There are continuous references to the childhood as a lost world or a possibility of change. In my latest series “Crossage”, as well as in the assemblages and in the collages, created in 2009, I gave the illusion of perspective up with the idea that the work could be read as a whole, as a play with different, conflicting levels and elements, which live in our physical environment in the form of objects.

Which are your main inspiration sources – in art, literature, theatre, cinema etc. both from the past as in the present? And what is your mood when you realize that you have had a good ‘eureka moment’?
Everything that surrounds me could be an incitement: the discovery of an object, a poetic dimension, but also daily news or a critic essay. The artistic intuitions are often the effect of a syntony, the proof of the idea of “Correspondences” proposed by Baudelaire.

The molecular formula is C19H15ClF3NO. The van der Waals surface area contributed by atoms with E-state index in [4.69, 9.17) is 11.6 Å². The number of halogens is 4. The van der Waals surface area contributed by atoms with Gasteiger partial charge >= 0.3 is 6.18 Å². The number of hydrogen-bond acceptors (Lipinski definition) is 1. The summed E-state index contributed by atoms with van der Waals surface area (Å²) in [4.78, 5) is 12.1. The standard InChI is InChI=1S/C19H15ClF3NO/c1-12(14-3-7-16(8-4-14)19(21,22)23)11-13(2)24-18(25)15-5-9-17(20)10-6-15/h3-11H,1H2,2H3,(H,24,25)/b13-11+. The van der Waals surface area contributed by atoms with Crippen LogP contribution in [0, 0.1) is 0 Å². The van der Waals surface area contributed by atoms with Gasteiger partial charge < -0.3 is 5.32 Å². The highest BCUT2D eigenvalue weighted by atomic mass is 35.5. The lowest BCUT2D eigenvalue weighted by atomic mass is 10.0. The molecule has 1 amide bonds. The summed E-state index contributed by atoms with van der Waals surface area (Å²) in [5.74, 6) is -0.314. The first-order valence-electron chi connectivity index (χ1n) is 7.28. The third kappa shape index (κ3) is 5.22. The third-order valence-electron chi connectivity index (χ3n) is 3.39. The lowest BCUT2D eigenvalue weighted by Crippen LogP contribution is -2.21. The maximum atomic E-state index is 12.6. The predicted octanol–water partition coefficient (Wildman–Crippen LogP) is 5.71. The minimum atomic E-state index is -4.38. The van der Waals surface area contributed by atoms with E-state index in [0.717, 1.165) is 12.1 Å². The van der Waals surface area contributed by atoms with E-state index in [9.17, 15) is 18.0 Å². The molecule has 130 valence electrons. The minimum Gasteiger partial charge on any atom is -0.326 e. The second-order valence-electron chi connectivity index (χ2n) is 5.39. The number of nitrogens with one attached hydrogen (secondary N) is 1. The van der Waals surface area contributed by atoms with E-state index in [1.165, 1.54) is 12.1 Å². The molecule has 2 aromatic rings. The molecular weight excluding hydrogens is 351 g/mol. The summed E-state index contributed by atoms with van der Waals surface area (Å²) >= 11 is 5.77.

For some time, there has been an on-going debate (with opposing points of view) about the modernity of painting as an artistic media; do you think that painting is really a dead language?
The main problem in art today, in my opinion, is the relationship of slavery and bulimia that we have with the Unconscious and the Messages. That said, there are still good illustrations and good “exercises in painting”, which depict the awkwardness of the contemporaneity or draw the attention to the time of Nature.

What turns an artist into a truly contemporary author (besides the civil registry) and what turns his/her work into something significant for a wider audience?